Thursday, 13 May 2010

That bee story again

Oh, lordy. A sizable section of UK television viewership was treated this evening to an exposition by a popular natural history presenter, Bill Oddie, of the urban myth about Einstein calculating that the death of bees would be the death of mankind. See the clip and transcript - Hail Caesar! - from the BBC programme Bill Oddie's Top 10 Aliens.
Brought to the UK by the Romans 2,000 years ago, honey bees make a massive and vital contribution to life on Earth. Not only do they provide honey, but they pollinate much of the flora we admire. Of even more significance, is their role in helping to produce the food we eat. Without bees there would be no fruit, no vegetables and pretty certainly, in an alarmingly short amount of time, there would be no us. Einstein (reportedly *) calculated that if bees become extinct, then in five years so would the human race. A worrying enough prediction in itself, made more alarming recently because the population of bees is plummeting rapidly and that definitely includes here in Britain. At least we know there are problems, we just need to find a way to solve them and hope that Einstein got his sums wrong!
* I bracketed the "reportedly" because for some reason it's in the transcript, but wasn't in the segment as broadcast.

Firstly, spot the massive logical fail. If honeybees were only brought to Britain 2000 years ago, then clearly they're not vital to human survival, since there was a thriving native human population in the British Isles long before the Romans arrived. (The Americas, too, got along fine before the Europeans introduced Apis mellifera). Or is the piece talking about bees in general, not just the honeybee? Hard to tell; but the specifics don't much matter, because there's absolutely no known provable attribution of this story to Einstein.

Until this evening, I thought it first appeared in June 1965 in Abeilles et Fleurs (i.e. Bees and Flowers), the house journal of the French beekeepers' association Union Nationale de l'Apiculture Française, which further propagated the story during a protest in 1994. I find now it has even older roots in French apiculture, as a rather similar claim appears in 1906 in the journal Les Abeilles & Les Fruits (logo pictured above) published by the Socíeté Haut-Marnaise d'Apiculture. An article about an apiculture expo in Nancy features a vigorous defence of beekeepers against fruit growers who didn't want bees kept near their orchards, ending with this warning to those opponents:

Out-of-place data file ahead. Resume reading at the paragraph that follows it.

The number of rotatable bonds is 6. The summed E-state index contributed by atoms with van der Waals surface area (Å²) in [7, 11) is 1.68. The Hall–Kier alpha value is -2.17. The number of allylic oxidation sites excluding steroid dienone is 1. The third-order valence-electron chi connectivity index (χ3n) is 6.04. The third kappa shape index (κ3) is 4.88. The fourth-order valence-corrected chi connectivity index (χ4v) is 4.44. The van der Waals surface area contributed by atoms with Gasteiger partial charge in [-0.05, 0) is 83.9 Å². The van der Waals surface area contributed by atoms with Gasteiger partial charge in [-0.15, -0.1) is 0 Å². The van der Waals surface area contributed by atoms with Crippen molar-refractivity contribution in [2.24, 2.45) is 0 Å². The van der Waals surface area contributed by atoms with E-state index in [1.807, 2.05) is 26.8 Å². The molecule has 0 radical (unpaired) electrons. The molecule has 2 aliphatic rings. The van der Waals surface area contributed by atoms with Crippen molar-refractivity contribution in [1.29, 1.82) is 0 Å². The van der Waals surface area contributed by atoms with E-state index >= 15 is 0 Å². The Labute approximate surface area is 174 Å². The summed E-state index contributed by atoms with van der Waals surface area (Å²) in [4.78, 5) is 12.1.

Partout ou une plantation s'élève, le rucher est construit: ce sont deux choses inséparables. Ceux qui se font les interprètes de pareilles erreurs sont coupables euxmêmes, et il n'y a qu'à les plaindre si on ne peut les convaincre, mais répétons-leur à cor et à cri le grand enseignement de Darwin:

"La vie de l'homme serait rendue extrêmement difficile si l'abeille venait à disparaître".
- page 1090, July 1906, Les Abeilles & Les Fruits, Volumes 6-8, 1906. 1

Wherever a plantation stands, the apiary is built: they are two inseparable things. Those who are the perpetrators of such errors are culpable themselves, and you can only pity them if you cannot convince them, but we repeat to them loudly the great teaching of Darwin:

"The life of man would be made extremely difficult if the bee disappeared".
That I can find no such statement by Darwin doesn't surprise me, and gives me a strong feeling of déjà vu. The use of his name to give authority to the assertion looks a definite precursor to the fake attribution of the more elaborate scare story to Einstein.

Probably the most enlightening take on the subject I've seen is in ScienceDaily - Pollination Crisis 'A Myth': Honeybees Are On The Rise, But Demand Grows Faster - which reports on a Current Biology paper by Aizen and Harder, who point out "that most agricultural crop production does not depend on pollinators". They argue that globalization has produced a destructive mutual benefit between bee-pollination services and producers of high-value bee-pollinated crops, increasing the market share of those crops and destroying habitats that harbour the many other pollinators. Perhaps the story is mostly about the impact on interested parties rather than humanity in general.

Another solid debunking comes from Keith S. Delaplane, Professor, Dept. Entomology, University of Georgia, who wrote this guest editorial in the newsletter of the British Bee Keepers Association: On Einstein, Bees, and Survival of the Human Race.

For more background, including a summary of discussion with Felix Grant (who has spoken to experts on colony collapse disorder), see my previous post Tracking bee story.

Addendum: see 2012 update Einstein, Darwin and bee apocalypse

1. Refinements on the translation welcome.
- Ray

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